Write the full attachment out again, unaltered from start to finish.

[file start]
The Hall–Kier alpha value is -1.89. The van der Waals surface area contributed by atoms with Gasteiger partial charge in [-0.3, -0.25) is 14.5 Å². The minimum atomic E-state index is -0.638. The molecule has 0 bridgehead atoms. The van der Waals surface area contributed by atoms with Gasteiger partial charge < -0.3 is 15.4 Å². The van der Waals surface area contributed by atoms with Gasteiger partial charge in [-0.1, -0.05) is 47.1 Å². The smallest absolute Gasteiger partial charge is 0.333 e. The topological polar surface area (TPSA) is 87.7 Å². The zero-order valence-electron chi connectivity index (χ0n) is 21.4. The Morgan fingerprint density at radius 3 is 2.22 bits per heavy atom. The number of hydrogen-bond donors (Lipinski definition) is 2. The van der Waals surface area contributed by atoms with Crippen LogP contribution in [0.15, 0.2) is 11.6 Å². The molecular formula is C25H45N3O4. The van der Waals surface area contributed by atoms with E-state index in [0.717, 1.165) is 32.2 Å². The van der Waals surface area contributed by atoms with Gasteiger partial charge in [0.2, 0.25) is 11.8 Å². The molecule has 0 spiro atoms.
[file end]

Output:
The Hall–Kier alpha value is -1.89. The van der Waals surface area contributed by atoms with Gasteiger partial charge in [-0.3, -0.25) is 14.5 Å². The minimum atomic E-state index is -0.638. The molecule has 0 bridgehead atoms. The van der Waals surface area contributed by atoms with Gasteiger partial charge < -0.3 is 15.4 Å². The van der Waals surface area contributed by atoms with Gasteiger partial charge in [-0.1, -0.05) is 47.1 Å². The smallest absolute Gasteiger partial charge is 0.333 e. The topological polar surface area (TPSA) is 87.7 Å². The zero-order valence-electron chi connectivity index (χ0n) is 21.4. The Morgan fingerprint density at radius 3 is 2.22 bits per heavy atom. The number of hydrogen-bond donors (Lipinski definition) is 2. The van der Waals surface area contributed by atoms with Crippen LogP contribution in [0.15, 0.2) is 11.6 Å². The molecular formula is C25H45N3O4. The van der Waals surface area contributed by atoms with E-state index in [0.717, 1.165) is 32.2 Å². The van der Waals surface area contributed by atoms with Gasteiger partial charge in [0.2, 0.25) is 11.8 Å². The molecule has 0 spiro atoms.